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Sometimes, an express stipulation imposed by the data subject may not be accepted

by the Commissioner as properly restricting the use of the personal data, if it is

unreasonable in the circumstances and taking into account the purpose for which the

data subject provided his data. In a complaint that came before the Commissioner, a

bank customer provided his data to a bank officer in an application for a particular

service. He requested his data to be handled only by that particular bank officer.

Subsequently, in accordance with the bank’s normal procedures, the bank officer

transferred the data to other bank officers for further processing, in order to provide the

customer with the service applied for. Such passing on of the data within the bank

contrary to the data subject’s request (which may, however, be considered to be

unreasonable) was considered by the Commissioner not to amount to use of the data

contrary to DPP3(1).


In other cases that were brought before the Commissioner, the data subjects had

lodged complaints with various authorities and requested non-disclosure of their

identities to the parties complained against. The Commissioner found that in some of

these cases, where anonymity did not affect the effective and fair handling of the

complaint in question, the request would, in the Commissioner’s view, have the effect of

limiting the purposes of use for which the identity data in question was collected, so that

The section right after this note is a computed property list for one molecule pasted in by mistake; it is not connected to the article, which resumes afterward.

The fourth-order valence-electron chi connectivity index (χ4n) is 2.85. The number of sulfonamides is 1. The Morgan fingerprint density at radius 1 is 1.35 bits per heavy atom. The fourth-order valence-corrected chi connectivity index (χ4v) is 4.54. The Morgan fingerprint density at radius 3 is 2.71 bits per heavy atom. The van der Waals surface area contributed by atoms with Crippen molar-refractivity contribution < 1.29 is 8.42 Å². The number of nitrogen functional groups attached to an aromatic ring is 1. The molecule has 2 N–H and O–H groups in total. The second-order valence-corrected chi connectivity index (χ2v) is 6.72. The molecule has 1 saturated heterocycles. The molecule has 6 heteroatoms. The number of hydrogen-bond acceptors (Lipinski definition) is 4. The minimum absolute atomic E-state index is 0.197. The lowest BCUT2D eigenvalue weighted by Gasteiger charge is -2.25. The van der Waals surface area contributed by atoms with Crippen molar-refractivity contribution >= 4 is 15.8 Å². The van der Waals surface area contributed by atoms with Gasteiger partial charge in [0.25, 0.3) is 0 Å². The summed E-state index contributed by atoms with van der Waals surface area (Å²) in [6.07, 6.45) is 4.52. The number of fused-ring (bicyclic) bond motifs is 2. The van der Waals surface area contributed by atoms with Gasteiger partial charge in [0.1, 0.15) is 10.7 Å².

its disclosure to the party complained against might amount to contravention of DPP3(1).


In AAB No. 4/2010, a resident was dissatisfied with the management of her residential

complex and filed numerous complaints. She wrote to the members of the Incorporated

Owners and asked for individual responses. The letters were subsequently passed on to

the management office for reply. The appeal related to whether there was a breach of

DPP3 by the Incorporated Owners as a result of the transfer of the letters. The bone of

contention was the declaration made by the complainant at the end of her letters sent

to the Incorporated Owners, which stated that her letters should not be passed on to the

management office. Upon examination of the declaration, the AAB found that it was a

“request” and should not be interpreted as a “prohibition” against the disclosure of the

letters to the management office. The AAB accepted that the appointment of a

management company to handle enquires or complaints made by owners and other

related persons was very common and was based on valid legal grounds, i.e. the power

conferred upon the Incorporated Owners under the Building Management Ordinance

(Cap 344). Therefore, the AAB found that there was no prima facie evidence of

contravention on the part of the Incorporated Owners or its individual members.


In AAB No. 41/2006, the complainant complained to the management company about

the detection of a foul smell along the corridor outside her flat. The management

company reported the matter to the police for investigation. Later, the complainant

lodged a complaint against the management company for, contrary to a prior

agreement, disclosing her personal data, including her name, address and contact

telephone number, to the police without her consent. The AAB ruled that when the

management company provided the complainant’s personal data to the police upon

request, the management company was using the complainant’s personal data for a

purpose directly related to the purpose for which her data was collected in the first

place (i.e. for investigation of the complaint of foul smell). Accordingly, the AAB found